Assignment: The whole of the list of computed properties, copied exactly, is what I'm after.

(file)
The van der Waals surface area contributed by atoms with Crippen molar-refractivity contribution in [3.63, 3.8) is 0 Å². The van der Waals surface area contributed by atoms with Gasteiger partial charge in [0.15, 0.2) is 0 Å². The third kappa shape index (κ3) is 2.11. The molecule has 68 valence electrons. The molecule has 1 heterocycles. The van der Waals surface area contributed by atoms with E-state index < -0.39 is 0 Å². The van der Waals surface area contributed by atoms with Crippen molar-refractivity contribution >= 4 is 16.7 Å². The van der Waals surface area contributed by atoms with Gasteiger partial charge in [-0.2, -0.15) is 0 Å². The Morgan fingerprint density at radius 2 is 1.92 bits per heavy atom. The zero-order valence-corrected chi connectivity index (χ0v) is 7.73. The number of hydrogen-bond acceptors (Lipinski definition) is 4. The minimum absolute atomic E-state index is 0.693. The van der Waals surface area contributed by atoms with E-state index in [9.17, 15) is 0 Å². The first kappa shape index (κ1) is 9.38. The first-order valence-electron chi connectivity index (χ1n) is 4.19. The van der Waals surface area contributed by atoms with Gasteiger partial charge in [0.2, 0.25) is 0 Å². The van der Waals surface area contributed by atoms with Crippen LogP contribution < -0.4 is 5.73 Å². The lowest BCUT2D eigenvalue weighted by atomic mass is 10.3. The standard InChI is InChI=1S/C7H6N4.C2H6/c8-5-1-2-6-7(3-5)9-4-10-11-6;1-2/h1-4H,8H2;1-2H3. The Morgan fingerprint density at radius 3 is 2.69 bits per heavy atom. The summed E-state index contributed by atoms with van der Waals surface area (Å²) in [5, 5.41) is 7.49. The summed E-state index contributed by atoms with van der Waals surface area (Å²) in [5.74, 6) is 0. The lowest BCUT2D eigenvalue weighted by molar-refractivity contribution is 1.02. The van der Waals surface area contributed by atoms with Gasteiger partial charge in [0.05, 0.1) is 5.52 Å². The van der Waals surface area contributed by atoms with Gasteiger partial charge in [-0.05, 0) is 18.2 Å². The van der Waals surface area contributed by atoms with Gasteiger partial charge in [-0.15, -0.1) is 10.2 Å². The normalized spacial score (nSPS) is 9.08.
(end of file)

The van der Waals surface area contributed by atoms with Crippen molar-refractivity contribution in [3.63, 3.8) is 0 Å². The van der Waals surface area contributed by atoms with Gasteiger partial charge in [0.15, 0.2) is 0 Å². The third kappa shape index (κ3) is 2.11. The molecule has 68 valence electrons. The molecule has 1 heterocycles. The van der Waals surface area contributed by atoms with E-state index < -0.39 is 0 Å². The van der Waals surface area contributed by atoms with Crippen molar-refractivity contribution >= 4 is 16.7 Å². The van der Waals surface area contributed by atoms with Gasteiger partial charge in [-0.2, -0.15) is 0 Å². The Morgan fingerprint density at radius 2 is 1.92 bits per heavy atom. The zero-order valence-corrected chi connectivity index (χ0v) is 7.73. The number of hydrogen-bond acceptors (Lipinski definition) is 4. The minimum absolute atomic E-state index is 0.693. The van der Waals surface area contributed by atoms with E-state index in [9.17, 15) is 0 Å². The first kappa shape index (κ1) is 9.38. The first-order valence-electron chi connectivity index (χ1n) is 4.19. The van der Waals surface area contributed by atoms with Gasteiger partial charge in [0.2, 0.25) is 0 Å². The van der Waals surface area contributed by atoms with Crippen LogP contribution < -0.4 is 5.73 Å². The lowest BCUT2D eigenvalue weighted by atomic mass is 10.3. The standard InChI is InChI=1S/C7H6N4.C2H6/c8-5-1-2-6-7(3-5)9-4-10-11-6;1-2/h1-4H,8H2;1-2H3. The Morgan fingerprint density at radius 3 is 2.69 bits per heavy atom. The summed E-state index contributed by atoms with van der Waals surface area (Å²) in [5, 5.41) is 7.49. The summed E-state index contributed by atoms with van der Waals surface area (Å²) in [5.74, 6) is 0. The lowest BCUT2D eigenvalue weighted by molar-refractivity contribution is 1.02. The van der Waals surface area contributed by atoms with Gasteiger partial charge in [0.05, 0.1) is 5.52 Å². The van der Waals surface area contributed by atoms with Gasteiger partial charge in [-0.05, 0) is 18.2 Å². The van der Waals surface area contributed by atoms with Gasteiger partial charge in [-0.15, -0.1) is 10.2 Å². The normalized spacial score (nSPS) is 9.08.